Monday, February 2, 2009

Your Best Prints Ever

Nothing gives a photograph more impact than a high-quality print. Printing today is easier than ever, with a number of options available for lab-quality prints on a wide variety of media types, but selecting the right printer, paper and ink type for your needs is more complicated. The good news is that it’s hard to go wrong with any of the major printers as long as you choose the one that’s most suited for your type of work.
Damian Greene Published in Printing
Your Best Prints Ever

This Article Features Photo Zoom

your best prints ever
Photoshop’s Black and White adjustment gives you wide latitude in controlling how colors are converted to gray tones.
Black & White Prints
The last time black-and-white was this popular, it was the only option available. In my workshops, how to print quality black-and-white photos is one of the most frequently requested subjects. A simple Convert to Grayscale usually will leave your images flat and lifeless. This used to mean learning to master the Channel Mixer in Photoshop, something that intim-idated many users. The newer versions of Photoshop have a Black and White adjustment that gives you complete control over how each color channel is reproduced, much like shooting with black-and-white film and using a color filter.

Once again, we suggest using an adjustment layer for this work. Select Layer > New Adjustment Layer > Black & White. You’ll now have control over every color channel if you choose. There’s also an Auto option that often makes for a good starting point. After coming up with just the right set of adjustments, you also can click on the Tint button to apply an overall color tone for the image, giving you sepia, platinum, selenium and other options. If you’re really into black-and-white, you might consider one of the plug-ins available just for this, like Nik Software’s Silver Efex Pro.

Choosing The Right Settings
Nothing will ruin a good image and good sheet of paper faster than printing with the wrong settings. This is the area that trips up most people, and one of the most common complaints is “my print doesn’t match my screen.” Assuming that you’ve calibrated your display (visit to learn how), getting a print-to-screen match isn’t difficult, once you know the basics.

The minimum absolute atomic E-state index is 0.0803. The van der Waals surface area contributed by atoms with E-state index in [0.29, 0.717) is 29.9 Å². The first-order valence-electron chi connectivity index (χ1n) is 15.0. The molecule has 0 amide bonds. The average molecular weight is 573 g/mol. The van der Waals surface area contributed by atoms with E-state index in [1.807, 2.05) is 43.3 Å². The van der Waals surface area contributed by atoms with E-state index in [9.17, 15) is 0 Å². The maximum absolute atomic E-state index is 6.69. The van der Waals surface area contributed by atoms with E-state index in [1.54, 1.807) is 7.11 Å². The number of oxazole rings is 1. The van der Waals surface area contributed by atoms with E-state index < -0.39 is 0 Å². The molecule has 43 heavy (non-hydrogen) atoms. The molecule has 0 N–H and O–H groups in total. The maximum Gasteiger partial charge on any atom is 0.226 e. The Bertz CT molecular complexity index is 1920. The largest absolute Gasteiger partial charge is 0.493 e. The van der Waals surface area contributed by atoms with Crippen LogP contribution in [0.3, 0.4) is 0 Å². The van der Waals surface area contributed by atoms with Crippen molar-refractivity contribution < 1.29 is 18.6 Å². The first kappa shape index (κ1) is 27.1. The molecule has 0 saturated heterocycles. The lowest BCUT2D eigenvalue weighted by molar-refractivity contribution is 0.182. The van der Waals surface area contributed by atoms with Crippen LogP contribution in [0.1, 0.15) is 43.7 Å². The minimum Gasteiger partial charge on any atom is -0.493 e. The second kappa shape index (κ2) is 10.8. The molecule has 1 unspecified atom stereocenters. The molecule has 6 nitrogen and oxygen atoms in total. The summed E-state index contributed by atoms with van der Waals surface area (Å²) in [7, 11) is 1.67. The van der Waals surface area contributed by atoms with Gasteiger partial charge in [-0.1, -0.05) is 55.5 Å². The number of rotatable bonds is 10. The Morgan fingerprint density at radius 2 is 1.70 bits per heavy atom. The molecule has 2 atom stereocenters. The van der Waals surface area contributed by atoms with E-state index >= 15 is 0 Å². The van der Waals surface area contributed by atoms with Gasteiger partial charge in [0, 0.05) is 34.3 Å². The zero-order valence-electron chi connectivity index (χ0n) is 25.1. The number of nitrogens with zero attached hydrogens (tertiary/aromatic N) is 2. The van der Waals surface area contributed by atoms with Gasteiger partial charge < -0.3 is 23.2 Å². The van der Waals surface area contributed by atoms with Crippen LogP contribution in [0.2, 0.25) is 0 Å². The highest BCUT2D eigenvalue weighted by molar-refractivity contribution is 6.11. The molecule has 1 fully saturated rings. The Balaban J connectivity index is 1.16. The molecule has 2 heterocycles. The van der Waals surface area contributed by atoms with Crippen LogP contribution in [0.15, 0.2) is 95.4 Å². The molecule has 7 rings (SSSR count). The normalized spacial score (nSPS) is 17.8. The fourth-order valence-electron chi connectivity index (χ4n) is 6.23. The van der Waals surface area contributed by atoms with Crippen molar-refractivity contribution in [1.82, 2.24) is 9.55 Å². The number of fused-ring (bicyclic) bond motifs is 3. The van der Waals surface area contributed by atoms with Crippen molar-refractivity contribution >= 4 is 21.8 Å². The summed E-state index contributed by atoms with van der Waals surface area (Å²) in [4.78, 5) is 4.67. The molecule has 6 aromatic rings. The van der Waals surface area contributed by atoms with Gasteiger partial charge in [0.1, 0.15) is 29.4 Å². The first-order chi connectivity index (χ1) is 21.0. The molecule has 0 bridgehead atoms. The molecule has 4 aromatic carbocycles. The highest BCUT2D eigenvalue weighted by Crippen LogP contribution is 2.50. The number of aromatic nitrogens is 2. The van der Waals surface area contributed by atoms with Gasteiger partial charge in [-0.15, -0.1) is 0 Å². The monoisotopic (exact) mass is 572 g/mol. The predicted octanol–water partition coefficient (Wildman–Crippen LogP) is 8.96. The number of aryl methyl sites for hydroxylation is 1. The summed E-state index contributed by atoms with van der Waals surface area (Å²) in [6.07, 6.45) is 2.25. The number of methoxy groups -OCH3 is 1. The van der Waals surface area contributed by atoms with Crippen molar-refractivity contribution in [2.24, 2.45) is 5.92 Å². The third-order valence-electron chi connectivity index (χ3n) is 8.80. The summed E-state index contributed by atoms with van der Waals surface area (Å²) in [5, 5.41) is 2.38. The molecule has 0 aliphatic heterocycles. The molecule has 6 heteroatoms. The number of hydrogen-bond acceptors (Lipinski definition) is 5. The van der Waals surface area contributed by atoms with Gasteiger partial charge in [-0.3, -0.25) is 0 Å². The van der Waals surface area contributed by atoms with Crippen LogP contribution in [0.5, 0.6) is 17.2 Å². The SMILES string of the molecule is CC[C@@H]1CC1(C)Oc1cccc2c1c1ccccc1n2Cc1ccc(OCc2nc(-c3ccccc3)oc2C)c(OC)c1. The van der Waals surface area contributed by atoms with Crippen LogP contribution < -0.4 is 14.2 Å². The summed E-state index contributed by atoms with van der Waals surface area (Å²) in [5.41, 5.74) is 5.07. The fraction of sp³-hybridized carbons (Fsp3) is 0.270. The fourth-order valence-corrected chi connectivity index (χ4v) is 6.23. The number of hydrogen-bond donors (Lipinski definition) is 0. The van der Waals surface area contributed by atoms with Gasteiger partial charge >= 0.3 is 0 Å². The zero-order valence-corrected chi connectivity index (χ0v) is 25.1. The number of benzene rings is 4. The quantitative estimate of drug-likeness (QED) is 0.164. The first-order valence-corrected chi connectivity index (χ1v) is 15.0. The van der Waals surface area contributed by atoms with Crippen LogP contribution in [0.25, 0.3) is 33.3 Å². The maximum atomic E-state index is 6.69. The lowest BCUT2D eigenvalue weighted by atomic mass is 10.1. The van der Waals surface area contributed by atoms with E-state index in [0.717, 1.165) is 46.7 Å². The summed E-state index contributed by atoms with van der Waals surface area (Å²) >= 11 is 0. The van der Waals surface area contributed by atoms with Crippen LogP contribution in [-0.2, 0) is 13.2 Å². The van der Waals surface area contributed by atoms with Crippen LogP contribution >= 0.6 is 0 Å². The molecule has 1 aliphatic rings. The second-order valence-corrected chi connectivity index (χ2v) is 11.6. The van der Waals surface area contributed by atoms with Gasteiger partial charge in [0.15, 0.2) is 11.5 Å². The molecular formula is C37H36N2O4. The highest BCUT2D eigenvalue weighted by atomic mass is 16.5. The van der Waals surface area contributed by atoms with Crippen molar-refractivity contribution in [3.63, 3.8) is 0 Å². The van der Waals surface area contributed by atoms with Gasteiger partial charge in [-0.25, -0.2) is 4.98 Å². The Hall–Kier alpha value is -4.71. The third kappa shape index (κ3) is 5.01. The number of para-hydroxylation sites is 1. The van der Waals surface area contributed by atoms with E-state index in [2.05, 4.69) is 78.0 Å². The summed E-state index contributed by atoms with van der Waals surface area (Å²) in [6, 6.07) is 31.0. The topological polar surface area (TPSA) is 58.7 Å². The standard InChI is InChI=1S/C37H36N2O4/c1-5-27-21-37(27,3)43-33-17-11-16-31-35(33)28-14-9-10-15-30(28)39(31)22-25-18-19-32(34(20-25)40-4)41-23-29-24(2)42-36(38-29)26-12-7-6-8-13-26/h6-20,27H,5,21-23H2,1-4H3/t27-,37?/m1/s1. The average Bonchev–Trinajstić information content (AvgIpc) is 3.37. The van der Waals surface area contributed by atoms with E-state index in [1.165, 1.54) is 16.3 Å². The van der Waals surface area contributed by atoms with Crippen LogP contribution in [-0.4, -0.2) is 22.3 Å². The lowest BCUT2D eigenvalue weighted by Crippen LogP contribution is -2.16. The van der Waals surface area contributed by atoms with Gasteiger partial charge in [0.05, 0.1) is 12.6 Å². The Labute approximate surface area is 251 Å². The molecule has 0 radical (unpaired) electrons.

You have two options for controlling color in your prints. You can choose to have your imaging application manage your color or let the printer driver handle it for you. For highest quality, application-managed is normally the best choice if you have the proper paper profile installed.

In Photoshop, select File > Print. Under Color Handling, select Photoshop Manages Colors, and under Printer Profile, select the paper profile that matches your printer and paper. I normally print with Relative Colorimetric as the Rendering Intent, and you should leave Black Point Compensation checked.

your best prints ever If you choose to use Photoshop (or another
imaging application) to manage your color, don’t forget to both enable this
in Photoshop, as well as disable color management
in your printer driver.
Now, click Print to display the printer dialog. Here, you’ll need to do two things. First, select the type of paper you’re using. If you’re printing with the manufacturer’s brand of paper, this will be easy, since they’re all listed in the paper types. If you’re using a third-party paper, select the type that matches most closely. For example, if you’re printing on Hahnemühle Smooth Pearl, you’d select the Luster or Satin paper type in the printer driver. The other setting, and this is perhaps the most critical, is to turn color management off in the printer. The wording varies from one company to the next: Canon calls it “Off,” Epson uses “Off (No Color Adjustment),” and HP uses “Application Managed.” Failing to do this will almost certainly guarantee a print that looks nothing like your screen.

The second option is to let the printer handle color. This is the best choice if you don’t have paper profiles. In this case, you’ll select Printer Manages Colors. This disables the Printer Profile list. In the printer driver, you’ll now select the appropriate paper type like the first example, but select the type of color handling in the driver. Canon uses “Standard,” while Epson and HP both offer the choice of sRGB or Adobe RGB. You should use the same color setting as your image (which can be found by looking at the Document setting in the Photoshop Print dialog).

Jon Canfield’s latest book is Photodex ProShow: Visual QuickStart Guide. Visit his website at

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